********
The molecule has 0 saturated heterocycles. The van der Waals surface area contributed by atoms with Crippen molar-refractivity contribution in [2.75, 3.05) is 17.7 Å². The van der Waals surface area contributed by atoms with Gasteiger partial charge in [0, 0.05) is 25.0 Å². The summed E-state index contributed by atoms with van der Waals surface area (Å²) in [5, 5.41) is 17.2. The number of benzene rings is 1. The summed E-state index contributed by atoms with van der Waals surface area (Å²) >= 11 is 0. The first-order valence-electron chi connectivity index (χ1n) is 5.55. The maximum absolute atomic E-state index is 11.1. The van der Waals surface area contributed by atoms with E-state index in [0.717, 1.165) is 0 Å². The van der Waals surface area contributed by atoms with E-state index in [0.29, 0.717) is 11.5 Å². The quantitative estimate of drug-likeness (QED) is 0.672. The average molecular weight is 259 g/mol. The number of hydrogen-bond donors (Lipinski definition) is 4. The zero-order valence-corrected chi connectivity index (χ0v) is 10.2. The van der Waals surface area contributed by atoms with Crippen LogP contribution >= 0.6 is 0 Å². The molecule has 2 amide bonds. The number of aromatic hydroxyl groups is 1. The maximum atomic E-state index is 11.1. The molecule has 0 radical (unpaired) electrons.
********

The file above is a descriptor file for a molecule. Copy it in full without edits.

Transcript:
The molecule has 0 saturated heterocycles. The van der Waals surface area contributed by atoms with Crippen molar-refractivity contribution in [2.75, 3.05) is 17.7 Å². The van der Waals surface area contributed by atoms with Gasteiger partial charge in [0, 0.05) is 25.0 Å². The summed E-state index contributed by atoms with van der Waals surface area (Å²) in [5, 5.41) is 17.2. The number of benzene rings is 1. The summed E-state index contributed by atoms with van der Waals surface area (Å²) >= 11 is 0. The first-order valence-electron chi connectivity index (χ1n) is 5.55. The maximum absolute atomic E-state index is 11.1. The van der Waals surface area contributed by atoms with E-state index in [0.717, 1.165) is 0 Å². The van der Waals surface area contributed by atoms with E-state index in [0.29, 0.717) is 11.5 Å². The quantitative estimate of drug-likeness (QED) is 0.672. The average molecular weight is 259 g/mol. The number of hydrogen-bond donors (Lipinski definition) is 4. The zero-order valence-corrected chi connectivity index (χ0v) is 10.2. The van der Waals surface area contributed by atoms with Crippen LogP contribution >= 0.6 is 0 Å². The molecule has 2 amide bonds. The number of aromatic hydroxyl groups is 1. The maximum atomic E-state index is 11.1. The molecule has 0 radical (unpaired) electrons.